• Sha Jumari

Xeikon highlights robustness in the face of crisis

Since the beginning of 2020, the COVID-19 pandemic has put the global economy into a tailspin. While the crisis continues to impact supply chains all over the world, China has already begun shifting gears to get back to normal.

Xeikon CEO, Benoit Chatelard, echoed this observation: “What we see is a slow start from China. My people are able to go and visit customers. We have many activities in Singapore, and in Australia too. But Taiwan has really been the most active in the business, since the very beginning.”

“We are growing in Asia. This year, the business is stunted from the COVID-19 pandemic. China closed quickly, followed by Singapore and some other Asian countries. We are just restarting, in fact, Taiwan has been very active,” Chatelard continued.

“Right now, we are experimenting our robustness as a company and our will to weather the storm. This is a good stress test for a company to see if Xeikon can pass this crisis without damage and have good business continuity,” said Chatelard.

In December last year, Xeikon announced the opening of the Innovation Centre in China at the Shanghai University of Printing. With the new facility, Xeikon now has two Innovation Centres in Asia to better serve the region. The first centre is in Tokyo, Japan. As the COVID-19 lockdown has lifted in some cities in China, Chatelard confirmed that the Shanghai centre has already reopened.

“The centre is fully open and operational. We have our own infrastructure to watch demonstrations, benchmark, and show proof of concept. We’ve also invested in more people,” said Chatelard. “But I would say at the beginning of the year we've not gotten the fruits of that because of the current situation. I’m confident that when we restart we'll have a good perspective in Asia.”

The pandemic has catalysed changes in the industry. Most businesses have had to restructure how they operate. Industry 4.0 and automation are trends which have been accelerated. Companies that used to be resistant or slow in its adoption has had to make quick decisions to adopt the technologies to stay productive.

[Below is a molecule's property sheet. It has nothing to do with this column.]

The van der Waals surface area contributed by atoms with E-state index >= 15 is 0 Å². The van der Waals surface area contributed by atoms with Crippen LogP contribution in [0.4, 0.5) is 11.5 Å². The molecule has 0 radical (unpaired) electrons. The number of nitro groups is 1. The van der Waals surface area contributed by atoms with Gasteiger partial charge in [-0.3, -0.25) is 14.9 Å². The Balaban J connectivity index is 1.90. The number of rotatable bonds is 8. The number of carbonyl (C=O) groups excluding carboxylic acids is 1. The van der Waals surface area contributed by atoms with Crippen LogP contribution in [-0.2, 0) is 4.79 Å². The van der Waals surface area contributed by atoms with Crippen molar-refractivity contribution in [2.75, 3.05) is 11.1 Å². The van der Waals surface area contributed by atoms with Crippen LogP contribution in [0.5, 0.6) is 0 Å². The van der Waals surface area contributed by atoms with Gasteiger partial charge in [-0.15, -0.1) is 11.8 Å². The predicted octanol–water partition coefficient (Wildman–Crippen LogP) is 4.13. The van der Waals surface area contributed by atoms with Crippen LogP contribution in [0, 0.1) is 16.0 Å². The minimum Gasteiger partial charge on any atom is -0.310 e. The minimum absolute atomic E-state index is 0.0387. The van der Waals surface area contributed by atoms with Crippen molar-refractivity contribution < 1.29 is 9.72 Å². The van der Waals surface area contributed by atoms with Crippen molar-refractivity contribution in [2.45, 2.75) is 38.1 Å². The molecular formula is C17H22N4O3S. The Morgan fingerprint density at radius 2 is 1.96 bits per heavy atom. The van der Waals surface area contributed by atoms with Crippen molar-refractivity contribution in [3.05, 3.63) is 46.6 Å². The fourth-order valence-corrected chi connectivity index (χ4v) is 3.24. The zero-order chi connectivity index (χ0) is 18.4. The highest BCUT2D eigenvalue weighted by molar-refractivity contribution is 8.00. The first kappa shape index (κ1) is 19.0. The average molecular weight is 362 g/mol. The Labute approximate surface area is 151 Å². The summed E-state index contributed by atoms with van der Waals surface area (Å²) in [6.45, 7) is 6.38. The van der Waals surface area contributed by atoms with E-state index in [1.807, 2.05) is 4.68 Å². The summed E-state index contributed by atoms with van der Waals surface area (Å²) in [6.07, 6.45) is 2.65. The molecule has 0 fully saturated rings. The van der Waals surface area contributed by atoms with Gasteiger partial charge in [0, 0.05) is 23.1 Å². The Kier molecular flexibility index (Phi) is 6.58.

Chatelard highlighted the growth of digital technologies in these times: “There will be a stimulation for digital, firstly due to the uncertainty of the business because of this crisis. You need to be more on-demand, so I think digital will give more flexibility for the future.”

“The other thing is, you’d see that we have to survive without your people being necessarily in the plant, so there's a lot of thought about Manufacturing 4.0,” Chatelard continued. “You could say that digital needs far less labour than conventional. So, right now is a simulation to seriously consider more on-demand technology, and more non-labour technology.”

“With the grouping of jobs into a platform, you go digital to digital and eliminate the manual preparation of a plant. It’s far less labour intensive. When your labour workforce cannot be on site or you are far, digital gives you an edge. At this time I think many customers will probably have learnt that for future investment, I would cross it out even more than before digital than conventional. I think that would be what will happen,” said Chatelard.

The Possible New Future: Xeikon Café TV

Due to the current situation, open houses, relevant events and tradeshows are put on the back burner for now. The company’s signature Xeikon Café events, typically held at its Innovation Centres are also on hold. To mitigate the effects of not having personal face time and live demonstrations, Chatelard revealed the company will be launching Xeikon Café TV.

“Last month we invested into live streaming equipment in all our centres’ stations learning how to make online demonstrations that we can do for a customer or for a group of customer,” Chatelard said. “We are now developing the methodology to make it more professional. In June, it will be even more interactive. We will be using some live streaming. For that you need to implement some smart technology to make it functional, efficient and not boring so you can retain the attention of an audience for a couple of hours.”

In the last week of April, Xeikon ran the first two Xeikon Café TV live streaming in the US; one for the label industry, the other for graphic arts.

Personal interactions are still crucial, as Chatelard added that the company hopes to eventually continue participating in trade shows by the end of the year.

Chatelard also hopes to kickstart Xeikon Cafés as soon as possible. Xeikon had organised a Café event in its Tokyo centre right before the lockdown, and that the next logical step would be to do an edition at the Shanghai facility.

“However, if we cannot plan for a Shanghai edition, we'll do it online. I think the technology will be used more and more to even avoid traveling. As you know, going from North China to South China alone is an investment of time as well,” said Chatelard. “This can progress into a discussion with the customer, could be good to connect online with expand and to progress your thinking. So I think the crisis help us learn how to use even better visual connection with our customer. That's my vision.”


First published in Issue 05/2020 of Print Innovation Asia.

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